Application
: Under these circumstances, it can be said that David does not satisfy the test described in Alcock. The reason is that he does not have a closed idea of love and affection with the victim of the accident. Moreover, he had not witnessed the accident himself or its immediate aftermath.

In the same way, it can be said that the mother of the victim, Fiona also does not have a successful claim for the psychiatric injury suffered by her because although they can be presumed that she had a close tie of love and affection with the victim, being a mother but she had not witnessed the incident with her own unaided senses.

In the present case also, Barry was driving on a country road and the responsibility for the road and the tree was of the ADC. At the same time, the Council was aware of the fact that the branches of trees falling off and hitting cars on the roads was a problem and the Council has also developed procedure for deciding the priority according to which the trees have to be cut down or pruned for reducing this risk. However the procedure for determining the priorities was adopted carelessly by the Council and if a careful process would have been adopted by the Council, the branch that hit Barry's car and injured him would have been removed earlier. In this way, it is clear that in the present case, Barry had suffered injury as a result of negligence on the part of the Armidale Development Council. Under these circumstances, it can be said that that he Barry has a claim under negligence against the Council.


In the present case also, Richard was a qualified solicitor and was 35 years of age. He was looking after his wife, Constance and two children Edward and Albert. Therefore in this case even if the family had started to live with Hector who was taking good care of the family, still the amount of damages payable to Constance and the two children has to be decided on the basis of their income of Richard. Warwick will be liable to pay damages to Constance and Albert and Edward on the basis of the past as well as the expected future income of Richard.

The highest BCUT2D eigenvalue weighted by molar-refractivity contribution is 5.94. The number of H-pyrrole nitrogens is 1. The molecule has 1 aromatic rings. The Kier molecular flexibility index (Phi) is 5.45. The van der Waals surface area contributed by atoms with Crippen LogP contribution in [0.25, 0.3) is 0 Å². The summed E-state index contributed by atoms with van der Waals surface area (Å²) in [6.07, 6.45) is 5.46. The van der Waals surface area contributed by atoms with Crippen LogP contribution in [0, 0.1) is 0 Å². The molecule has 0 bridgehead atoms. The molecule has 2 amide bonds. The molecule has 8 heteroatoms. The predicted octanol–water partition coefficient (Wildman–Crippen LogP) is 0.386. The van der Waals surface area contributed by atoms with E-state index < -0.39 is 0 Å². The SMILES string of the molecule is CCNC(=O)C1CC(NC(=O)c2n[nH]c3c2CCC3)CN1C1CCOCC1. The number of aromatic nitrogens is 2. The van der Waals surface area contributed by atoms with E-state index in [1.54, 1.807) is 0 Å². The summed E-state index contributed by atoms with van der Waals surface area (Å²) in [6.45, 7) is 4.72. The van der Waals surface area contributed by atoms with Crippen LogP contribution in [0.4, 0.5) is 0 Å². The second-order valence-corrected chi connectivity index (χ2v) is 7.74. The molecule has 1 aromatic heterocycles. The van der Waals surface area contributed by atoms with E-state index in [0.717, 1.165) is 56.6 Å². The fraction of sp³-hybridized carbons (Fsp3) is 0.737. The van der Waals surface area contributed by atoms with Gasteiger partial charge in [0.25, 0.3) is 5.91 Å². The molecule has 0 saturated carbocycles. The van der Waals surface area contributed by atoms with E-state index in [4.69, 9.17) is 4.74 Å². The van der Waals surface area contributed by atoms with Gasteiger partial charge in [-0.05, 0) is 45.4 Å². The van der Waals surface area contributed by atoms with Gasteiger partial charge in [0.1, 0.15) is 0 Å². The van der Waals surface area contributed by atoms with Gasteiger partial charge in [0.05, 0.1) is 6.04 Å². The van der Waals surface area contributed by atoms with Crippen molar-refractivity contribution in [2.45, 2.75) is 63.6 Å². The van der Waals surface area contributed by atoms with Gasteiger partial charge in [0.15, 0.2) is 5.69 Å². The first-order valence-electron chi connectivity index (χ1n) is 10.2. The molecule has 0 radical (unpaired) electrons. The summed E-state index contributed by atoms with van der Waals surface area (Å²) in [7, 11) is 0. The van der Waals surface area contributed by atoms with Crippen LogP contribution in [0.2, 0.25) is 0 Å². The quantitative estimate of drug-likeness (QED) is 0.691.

Conclusion

In this case, it can be said that compensation cannot be awarded to David and Fiona for the psychiatric injury suffered by them. On the other hand, Armidale District Council is liable to pay damages to Barry for the injuries suffered by him when a branch of a tree fell on his car. Warwick will be liable to pay compensation to Constance and the children of Richard, Albert and Edward even if Hector is supporting them and taking good care of them.

References

Balkin RP and Davis JLR, 2013, Law of Torts (LexisNexis Butterworths, 5th ed.)

Davies M and Malkin I, 2014, Focus:Torts (LexisNexis Butterworths, 7th ed).

Lunney M & Oliphant K, 2013, Tort Law: Text and Materials, Oxford University Press, 5th ed.

Luntz, H., Hambly, D., Burns, K., Dietrich, J. and Foster, N., 2012, Torts: Cases and Commentary (LexisNexis Butterworths, 7th ed.

Mendelson, D, 2015, The New Law of Torts, Oxford University Press, 3rd ed.

Richards B, De Zwart M, Ludlow K, 2013, Torts Law Principles, Thomson Reuters

Sapideen, Vines & Watson, 2012, Torts: Commentary and Materials (Thomson Reuters)

Stewart, P & Stuhmcke, 2012, Australian Principles of Tort Law (Federation Press, 3rd ed)

Stickley A, 2013, Australian Torts Law, LexisNexis Butterworths, 3rd ed.

Alcock v Chief Constable of South Yorkshire [1992] 1 AC 310

Barnett v Chelsea & Kensington Hospital [1969] 1 QB 428

Behrens & ors v Bertram Mills Circus Ltd. [1957] 2 QB 1

Brodie v Singleton Shire Council [2001] HCA 29

Caparo Industries plc v Dickman [1990] UKHL 2

Donoghue v Stevenson (1932) AC 562

Greatorex v Greatorex [2001] 1 WLR 1970

Hinz v Berry [1970] 2 QB 40

McFarlane v E. E. Caledonia [1994] 1 Lloyd's Rep 16

Page v Smith [1996] 1 AC 155

Reilly & Anor v Merseyside Regional Health Authority [1994] EWCA Civ 30

Seymour v British Paints (Australia) Pty Ltd [1967] Qd R 227

Shaddock V Parramatta City Council (1981) ALR 385

W v Essex County Council [2000] 2 WLR 601

Wagon Mound no 1 [1961] AC 388

White & Ors v Chief Constable of South Yorkshire [1998] 3 WLR 1509

Wyong Shire Council v Shirt [1980] HCA 12

Civil Liability Act, 2002